4. You can’t buy any diesel car and “operate” it in California newer than 1980, so no you couldn’t buy it out of state and then bring it into California. A lot of us would run next door to Nevada and get one in a heartbeat if we could.

  5. Massachusetts adopted California emission standards in1990 and as California’s emission laws change Mass passes legislation to follow suit. The next change for Mass. standards comes with the 2009 model year. 2009 vehicles sold in Mass must meet the latest California low emission standards.

    I’d love to buy a XWD TTDi here in Boston, but here’s what Mass law says about registering diesels here:

    “In order for diesel passenger vehicles and light-duty trucks to be registered in Massachusetts it must be California certified…it is up to the automobile manufacturers to produce diesel passenger vehicles that are California-certified so they can be registered in Massachusetts.’

  6. My understanding is that once a diesel vehicle has amassed a certain number of miles, they can be brought into CA from out of state. Not sure what the exact stipulations are. Searching autotrader I ran across one dealer in the L.A. area whose whole business seems to revolve around reselling lightly used VW TDIs (at quite a premium no less). They also offer to refit the fuel lines to be more compatible with running biodiesel.

  7. Swade,
    Thanks for the posting. Trollhattan Saab is my go-to place for Saab information. I appreciate the time and work you put in bringing us this info.

    As for your question about importing used diesel Saabs into California, I doubt it could be done. Back in the 1980s my brother in Wyoming decided to drive his 1974 Chevy Corvette to California to sell it on the theory that there was a better market there for performance cars. He soon found out that it didn’t meet the California emission requirements at the time, and he ended up driving it back to Wyoming and selling it. (Both he and I wish he hadn’t, but what do you do when you get a new baby in a car seat?)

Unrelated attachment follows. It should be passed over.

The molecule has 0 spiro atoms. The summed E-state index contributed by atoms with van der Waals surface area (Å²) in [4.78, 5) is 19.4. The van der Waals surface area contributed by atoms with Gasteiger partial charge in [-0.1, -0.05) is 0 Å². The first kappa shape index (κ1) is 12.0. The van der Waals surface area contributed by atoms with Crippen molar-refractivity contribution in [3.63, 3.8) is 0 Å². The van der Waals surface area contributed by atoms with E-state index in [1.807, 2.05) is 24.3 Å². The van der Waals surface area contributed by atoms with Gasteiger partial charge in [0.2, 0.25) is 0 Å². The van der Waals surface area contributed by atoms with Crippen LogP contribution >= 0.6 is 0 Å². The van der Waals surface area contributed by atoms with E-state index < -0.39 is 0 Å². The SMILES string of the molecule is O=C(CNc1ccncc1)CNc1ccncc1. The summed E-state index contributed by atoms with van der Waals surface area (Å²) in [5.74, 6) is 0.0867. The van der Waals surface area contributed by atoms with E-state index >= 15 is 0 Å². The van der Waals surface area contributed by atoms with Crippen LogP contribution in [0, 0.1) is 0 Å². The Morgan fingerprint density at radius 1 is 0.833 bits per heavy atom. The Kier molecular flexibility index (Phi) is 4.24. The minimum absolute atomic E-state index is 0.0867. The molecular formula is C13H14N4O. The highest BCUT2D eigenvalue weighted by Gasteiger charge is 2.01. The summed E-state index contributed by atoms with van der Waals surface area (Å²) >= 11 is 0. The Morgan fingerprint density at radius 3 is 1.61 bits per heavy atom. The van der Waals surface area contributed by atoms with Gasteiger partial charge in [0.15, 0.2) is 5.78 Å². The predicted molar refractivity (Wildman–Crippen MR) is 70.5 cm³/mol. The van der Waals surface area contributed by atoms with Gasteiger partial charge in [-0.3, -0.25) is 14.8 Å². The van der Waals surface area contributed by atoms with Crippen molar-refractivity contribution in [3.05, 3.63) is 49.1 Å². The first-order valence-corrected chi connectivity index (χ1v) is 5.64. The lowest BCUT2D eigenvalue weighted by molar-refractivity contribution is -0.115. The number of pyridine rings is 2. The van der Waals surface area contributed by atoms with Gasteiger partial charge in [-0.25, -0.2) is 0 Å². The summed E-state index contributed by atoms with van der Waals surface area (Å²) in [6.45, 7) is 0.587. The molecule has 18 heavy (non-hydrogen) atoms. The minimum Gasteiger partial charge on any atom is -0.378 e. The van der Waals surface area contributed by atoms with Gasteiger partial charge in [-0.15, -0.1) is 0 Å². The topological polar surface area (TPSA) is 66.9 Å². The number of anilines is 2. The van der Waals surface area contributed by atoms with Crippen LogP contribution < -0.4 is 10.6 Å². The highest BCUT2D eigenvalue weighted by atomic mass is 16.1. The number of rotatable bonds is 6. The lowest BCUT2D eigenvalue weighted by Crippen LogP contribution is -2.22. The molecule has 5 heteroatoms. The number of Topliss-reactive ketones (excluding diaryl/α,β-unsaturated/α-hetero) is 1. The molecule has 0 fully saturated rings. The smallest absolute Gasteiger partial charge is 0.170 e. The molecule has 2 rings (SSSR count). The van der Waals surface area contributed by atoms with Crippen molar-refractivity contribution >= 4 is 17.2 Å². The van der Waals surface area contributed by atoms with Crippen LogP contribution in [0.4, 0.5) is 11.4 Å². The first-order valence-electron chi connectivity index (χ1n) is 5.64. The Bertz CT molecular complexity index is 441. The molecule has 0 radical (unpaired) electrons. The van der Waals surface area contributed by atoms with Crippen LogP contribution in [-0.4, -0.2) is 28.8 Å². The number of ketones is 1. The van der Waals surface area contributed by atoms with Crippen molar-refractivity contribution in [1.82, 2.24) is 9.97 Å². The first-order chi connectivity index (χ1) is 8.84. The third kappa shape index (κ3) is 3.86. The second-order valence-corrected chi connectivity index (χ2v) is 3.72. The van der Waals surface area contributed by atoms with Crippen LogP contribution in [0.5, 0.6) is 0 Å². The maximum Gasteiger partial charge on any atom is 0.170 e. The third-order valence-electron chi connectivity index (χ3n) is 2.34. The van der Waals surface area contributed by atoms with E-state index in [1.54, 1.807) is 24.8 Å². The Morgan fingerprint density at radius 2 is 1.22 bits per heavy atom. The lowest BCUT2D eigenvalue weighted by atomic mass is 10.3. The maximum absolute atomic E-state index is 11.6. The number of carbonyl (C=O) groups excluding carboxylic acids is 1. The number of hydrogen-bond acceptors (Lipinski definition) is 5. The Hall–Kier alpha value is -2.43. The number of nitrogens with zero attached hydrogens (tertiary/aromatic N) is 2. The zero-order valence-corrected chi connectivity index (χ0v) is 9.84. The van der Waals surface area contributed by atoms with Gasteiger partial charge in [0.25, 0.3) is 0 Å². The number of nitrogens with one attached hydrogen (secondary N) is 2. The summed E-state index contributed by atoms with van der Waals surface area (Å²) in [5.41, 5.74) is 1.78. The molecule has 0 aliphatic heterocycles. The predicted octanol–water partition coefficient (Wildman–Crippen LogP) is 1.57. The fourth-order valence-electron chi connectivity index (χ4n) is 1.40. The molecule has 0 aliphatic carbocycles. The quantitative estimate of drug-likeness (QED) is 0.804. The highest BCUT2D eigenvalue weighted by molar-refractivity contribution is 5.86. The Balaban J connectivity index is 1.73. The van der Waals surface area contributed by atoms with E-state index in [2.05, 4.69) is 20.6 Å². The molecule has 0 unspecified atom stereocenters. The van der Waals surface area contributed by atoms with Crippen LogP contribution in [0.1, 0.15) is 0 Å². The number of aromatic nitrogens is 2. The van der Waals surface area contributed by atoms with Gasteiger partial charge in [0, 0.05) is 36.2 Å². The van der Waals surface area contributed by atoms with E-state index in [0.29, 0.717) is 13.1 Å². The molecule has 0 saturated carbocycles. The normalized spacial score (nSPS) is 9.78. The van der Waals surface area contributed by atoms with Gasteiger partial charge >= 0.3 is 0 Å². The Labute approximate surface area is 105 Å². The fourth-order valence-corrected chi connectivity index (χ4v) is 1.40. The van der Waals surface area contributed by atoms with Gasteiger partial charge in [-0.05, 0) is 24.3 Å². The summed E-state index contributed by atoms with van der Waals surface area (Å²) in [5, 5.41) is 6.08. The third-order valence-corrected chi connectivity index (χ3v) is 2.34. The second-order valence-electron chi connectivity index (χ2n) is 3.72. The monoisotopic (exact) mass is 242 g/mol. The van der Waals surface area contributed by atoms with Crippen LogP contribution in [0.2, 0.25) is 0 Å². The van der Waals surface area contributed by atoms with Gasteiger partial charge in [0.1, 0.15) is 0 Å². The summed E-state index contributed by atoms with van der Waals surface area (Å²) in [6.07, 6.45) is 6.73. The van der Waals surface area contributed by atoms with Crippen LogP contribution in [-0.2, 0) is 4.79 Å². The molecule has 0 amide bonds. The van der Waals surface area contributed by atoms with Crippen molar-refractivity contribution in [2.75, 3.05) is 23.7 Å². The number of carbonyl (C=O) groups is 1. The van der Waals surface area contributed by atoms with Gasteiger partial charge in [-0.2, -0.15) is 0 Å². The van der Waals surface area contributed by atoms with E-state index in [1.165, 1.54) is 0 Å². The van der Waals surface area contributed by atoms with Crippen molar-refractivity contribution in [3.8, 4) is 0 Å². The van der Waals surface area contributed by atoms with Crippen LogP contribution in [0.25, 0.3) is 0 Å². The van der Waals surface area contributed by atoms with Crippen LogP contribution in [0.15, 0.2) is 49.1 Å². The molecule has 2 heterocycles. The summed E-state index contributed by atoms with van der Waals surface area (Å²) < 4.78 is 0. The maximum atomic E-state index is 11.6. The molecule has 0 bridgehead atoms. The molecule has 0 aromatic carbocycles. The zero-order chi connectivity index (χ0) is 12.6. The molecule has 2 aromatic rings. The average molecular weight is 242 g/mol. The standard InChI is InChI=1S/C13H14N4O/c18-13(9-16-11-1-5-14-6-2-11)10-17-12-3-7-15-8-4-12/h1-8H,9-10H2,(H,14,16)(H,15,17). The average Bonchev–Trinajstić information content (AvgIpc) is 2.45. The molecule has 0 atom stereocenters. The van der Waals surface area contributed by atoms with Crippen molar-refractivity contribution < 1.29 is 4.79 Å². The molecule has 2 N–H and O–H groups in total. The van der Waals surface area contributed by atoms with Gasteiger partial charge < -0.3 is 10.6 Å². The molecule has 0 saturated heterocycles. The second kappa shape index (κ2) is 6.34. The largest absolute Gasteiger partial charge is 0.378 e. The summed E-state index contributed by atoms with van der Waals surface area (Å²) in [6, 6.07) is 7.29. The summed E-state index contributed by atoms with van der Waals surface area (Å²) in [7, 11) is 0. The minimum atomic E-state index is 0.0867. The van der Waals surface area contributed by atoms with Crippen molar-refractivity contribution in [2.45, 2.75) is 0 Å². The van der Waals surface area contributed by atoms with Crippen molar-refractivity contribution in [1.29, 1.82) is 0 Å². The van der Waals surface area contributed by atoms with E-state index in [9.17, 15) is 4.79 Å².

8. ehall and sam – I know that VW was definitely selling diesels up to 2003 in CA, and they are putting out “buzz” about bringing more diesels back to the US market in 2008.

    I read somewhere that the low sulfur diesel now required in CA makes it easier to conform to emissions standards. From the wikipedia entry on Ultra-low sulfur diesel:

    “Because this grade of fuel is comparable to European grades and engines will no longer have to be redesigned to cope with higher sulfur content and may use advanced emissions control systems which can be damaged by sulfur, the standard may increase the availability of diesel-fueled passenger cars in the U.S.”

    I hope SaabUSA is paying attetion 🙂

  9. Greg is money on the diesel thing. Right on. To add to that a bit, I live in a state that is squarely in the 40, perhaps even nearer the bottom of the list. However, in my city I must get my cars tested for emissions compliance to register them. That is, even though the state has a set emissions level for compliance, my city has a de facto standard that is slightly more strict. Diesels are more difficult to test and pass.

    I’m disappointed with the lack of news on the 9-5. Don’t they know that they have to keep us up to date? The nerve!

  10. eggsngrits: when I asked Mr. Vester and Mr. Shannon about why the 9⁵ is seemingly ignored as far as advertising and such, they told me that 70% of all SAAB sales in the U.S. are 9³s and I’m guessing that a good portion of that remaining 30% are 9⁷Xs. They also pointed out that they need to spend their money on what’s selling and that’s currently the 9³.

    You’re right though that it seems like the 2008 9⁵ should at least get a press release at AutoBlog or something. It seems to me like SAAB USA is just waiting-out that model’s (long, drawn-out) demise. If they sell some, great, but they’re not really going to put any effort into it.